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  • Big Iron and the Small Government:On the History of Data Collection and Privacy in the United States
  • Lawrence Cappello (bio)

In early 1963, the IRS installed a new IBM model #7074 computer inside a “starkly antiseptic” 40-foot room just east of Martinsburg in the West Virginia hills. The machine was a rental, leased at a hefty $4,000 per day, but IRS Chief Mortimer Caplin was confident the increased efficiency it brought to tax collection would far outweigh the cost. When news of the upgrade went public, cartoons in the press depicted bleak Orwellian scenes of taxpayers being spied upon by mechanical brains and gigantic machines with long tentacles weaving in and out of living rooms, banks, and the U.S. Treasury. Popular Science reported that “as far as the IRS is concerned, your personality, history, and spirit … will be reduced to magnetic specks on a single reel about the diameter of an LP record,” and predicted that soon large corporations might also plug into “Big Brother 7074.” Representative James Oliver (D-Maine) eloquently expressed this same sentiment years earlier in a House Subcommittee on Government Statistics: “It’s my impression that these machines may know too damn much.”1

Contemporary observations about privacy and data collection in the United States, now one of the foremost concerns facing our society, are legion. We decry the privacy problems raised by the digital age while simultaneously wondering what solutions, if any, are at our disposal to balance these concerns with the clear advantages in efficiency and convenience digitization affords. Yet as this conversation matures in the academic community, historians have remained noticeably silent about information privacy. They have left [End Page 177] the heavy lifting to legal scholars, journalists, political scientists, and technology experts. This lack of historical engagement is troubling when we consider that the current state of data collection was largely a product of political, social, and cultural developments that date back to the Eisenhower era. Americans have been debating this issue for more than half a century.2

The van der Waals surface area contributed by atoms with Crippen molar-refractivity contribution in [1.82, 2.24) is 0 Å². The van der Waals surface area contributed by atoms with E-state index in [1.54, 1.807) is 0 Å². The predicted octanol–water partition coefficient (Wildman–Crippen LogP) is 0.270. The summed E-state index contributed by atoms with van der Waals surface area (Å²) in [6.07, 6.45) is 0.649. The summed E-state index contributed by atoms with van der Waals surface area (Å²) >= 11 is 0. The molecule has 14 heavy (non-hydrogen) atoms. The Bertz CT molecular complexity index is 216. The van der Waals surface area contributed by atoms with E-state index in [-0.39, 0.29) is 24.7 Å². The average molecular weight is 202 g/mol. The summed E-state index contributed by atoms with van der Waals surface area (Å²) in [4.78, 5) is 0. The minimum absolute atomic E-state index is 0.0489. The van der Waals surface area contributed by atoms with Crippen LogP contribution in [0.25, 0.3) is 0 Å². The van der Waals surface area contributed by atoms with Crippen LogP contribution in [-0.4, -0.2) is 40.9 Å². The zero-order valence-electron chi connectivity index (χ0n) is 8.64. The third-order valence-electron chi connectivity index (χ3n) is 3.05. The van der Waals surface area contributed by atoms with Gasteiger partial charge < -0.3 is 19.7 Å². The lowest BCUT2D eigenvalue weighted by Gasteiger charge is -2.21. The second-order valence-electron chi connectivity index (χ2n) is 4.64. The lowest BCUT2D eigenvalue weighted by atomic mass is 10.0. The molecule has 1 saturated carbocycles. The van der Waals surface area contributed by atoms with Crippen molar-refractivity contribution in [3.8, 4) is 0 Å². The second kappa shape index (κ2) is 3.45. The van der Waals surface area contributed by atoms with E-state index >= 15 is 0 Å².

Privacy is, by nature, a multifaceted concept, and the current literature on information privacy is far from monolithic. Modern tech studies have been very useful in chronicling the extraordinary growth of information systems and the increasing sophistication of data processing. They bring much needed attention to the impact of digitization on personal privacy and better equip us to understand the capabilities data holders have to use information in ways we may find objectionable. But these works are almost always rooted in presentism and can mischaracterize the vast expansion of data collection by public and private entities in the United States as no more than an inevitable byproduct of technological evolution.3

The legal community has given considerable attention to issues of privacy over the last twenty years, so much so that information privacy has been legitimized as a distinct field of legal inquiry. The search for legal remedies to modern privacy problems has yielded a better understanding of where the right to privacy is located in our liberal democratic framework, where the law has not kept pace with technology, suggestions for appropriate enforcement mechanisms, and a more precise conceptualization of what privacy means. These contributions have been invaluable in many regards, but they also tend to ignore how perceptions of privacy are shaped by social and cultural forces, often get bogged down in debates over definition and precision, and can overlook the fact that legal proscriptions are just one among a variety of factors that influence the decisions of data holders.4

In the realm of political science, scholars have sounded the call for a more rigorous engagement with information privacy by positioning it as a concept rooted in political theory and public administration. Among the more notable contributions have been profiles of the various actors and strategies employed by modern privacy advocates and broader comparative studies of international privacy policies that seek a better understanding of why, as Colin Bennett and Charles Raab have pointed out, “the United States is now the only advanced industrial state that has not passed, or is not in the process of passing, a [comprehensive] data protection law covering private sector activities.” But...


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pp. 177-196
Launched on MUSE
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